Mobility is becoming more and more important in our work-life and training routines, so are we missing something our body is trying to tell us?
Moving about after sitting or standing in one position is something we quite naturally do. Fidget, squirm, jiggle, twitch, writhe, twist: our bodies get to a point where they demand to be moved
Endless studies show us that sitting down for too long is detrimental to our health. However, a recent study by Janet Cade the University of Leeds showed that fidgeting can take years off of your life. She looked at over 12000 women over the course of 12 years and noted the one’s who sat for over seven hours or more a day AND fidgeted the least were 30% more likely to have died. Those who moderately or greatly fidgeted had no greater risk.
Of course there are many variables to be considered in such findings but it cannot be dismissed that sitting for long hours makes our body fight to move!
Traditionally, fidgeting is thought to be a nervous habit or done in boredom (think of how you feel towards the end of a three-hour meeting!). It is often an unconscious act and can involve many different restless movements such as rubbing your fingers together, biting twirling your hair, tapping your foot on the floor or bouncing your leg. I’m a bit of a “tapper” myself – tapping the table, my leg, my chin.
Generally fidgeting is met with negative connotation – however the study above and many more say otherwise! Dr Karen Pine at the University of Hertfordshire found that children who were allowed to fidget performed better at memory and learning tests. James A Levine of the Mayo Clinic found “Fidgets can burn about 350 extra calories a day – lean subjects spent at least 150 more minutes moving in some way than obese subjects”.
Of course fidgeting can be a “red flag” – a sign of something untoward in the body such as hyperthyroidism, but this is in combination with other symptoms and ultimately diagnosed with a blood test.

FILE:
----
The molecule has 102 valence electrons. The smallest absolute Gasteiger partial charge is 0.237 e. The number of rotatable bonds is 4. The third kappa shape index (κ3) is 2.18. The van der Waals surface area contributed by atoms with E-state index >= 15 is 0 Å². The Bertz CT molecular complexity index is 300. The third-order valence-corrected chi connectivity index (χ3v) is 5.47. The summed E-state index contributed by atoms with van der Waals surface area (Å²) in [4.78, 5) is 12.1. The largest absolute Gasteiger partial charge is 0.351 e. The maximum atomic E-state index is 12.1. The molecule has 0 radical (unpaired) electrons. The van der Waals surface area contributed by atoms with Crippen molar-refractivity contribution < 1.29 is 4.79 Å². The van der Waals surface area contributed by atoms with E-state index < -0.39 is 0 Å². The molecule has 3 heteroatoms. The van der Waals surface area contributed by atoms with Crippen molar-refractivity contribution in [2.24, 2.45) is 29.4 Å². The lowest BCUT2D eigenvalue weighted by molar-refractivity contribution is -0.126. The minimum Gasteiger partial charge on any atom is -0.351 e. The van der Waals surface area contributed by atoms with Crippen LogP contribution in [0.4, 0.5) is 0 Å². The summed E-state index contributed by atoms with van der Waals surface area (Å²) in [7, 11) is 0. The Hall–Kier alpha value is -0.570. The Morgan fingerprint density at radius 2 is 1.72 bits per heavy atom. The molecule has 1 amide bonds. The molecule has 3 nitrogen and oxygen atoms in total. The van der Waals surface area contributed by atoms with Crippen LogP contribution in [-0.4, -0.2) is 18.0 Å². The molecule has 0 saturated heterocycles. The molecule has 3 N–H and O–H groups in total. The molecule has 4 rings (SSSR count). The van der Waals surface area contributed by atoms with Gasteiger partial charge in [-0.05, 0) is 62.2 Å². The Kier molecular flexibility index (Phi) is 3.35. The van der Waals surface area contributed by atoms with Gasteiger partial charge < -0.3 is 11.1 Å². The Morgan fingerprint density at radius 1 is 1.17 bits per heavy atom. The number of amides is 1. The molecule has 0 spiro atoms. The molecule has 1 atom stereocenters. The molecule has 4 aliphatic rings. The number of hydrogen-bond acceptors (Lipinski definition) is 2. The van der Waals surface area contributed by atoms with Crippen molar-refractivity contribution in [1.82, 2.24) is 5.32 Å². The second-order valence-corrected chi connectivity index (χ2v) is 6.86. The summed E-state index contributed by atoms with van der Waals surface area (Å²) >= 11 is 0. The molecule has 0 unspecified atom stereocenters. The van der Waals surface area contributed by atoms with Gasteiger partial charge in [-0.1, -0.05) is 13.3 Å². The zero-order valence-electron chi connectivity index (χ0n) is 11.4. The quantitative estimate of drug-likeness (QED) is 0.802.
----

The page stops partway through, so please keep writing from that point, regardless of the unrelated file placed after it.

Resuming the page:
Fidgeting is different to cramps – something often experienced in bed at night and linked to low magnesium and/or iron due to a genetic neurological disorder where the neurotransmitter dopamine is mishandled by the brain. Prescription drugs Pramipexole and Ropinirole can eradicate these night time cramps by activating dopamine receptors.
I digress: maybe it is time we re-think why we feel the need to “fidget” and start looking at ways we can be more in tune with our bodies, allowing them to change position throughout the day, to move, to stretch, as the are designed to do.
Think about this: the human body has evolved in to the incredible machine it is today. Our feet are made up of 26 bones each strung together by a complex mechanism of ligaments and muscles to allow us to take the load of the body and spring forwards and upwards. Not to be stuck in one position, under the desk and crossed over one another. Our lumbar spine is made up of five strong vertebrae that twist and glide over one another to allow us to reach up and down and project forwards. Not to be stuck in one position, no movement at all and the weight of the body loaded through it.
The result of not moving for long periods? Stiff, de-sensitised feet and stiff, locked spines. Ouch!
So don’t fight the fidget. Open you mind to the idea that fidgeting isn’t impatience nor boredom or worry; it might just be your body wanting to move!
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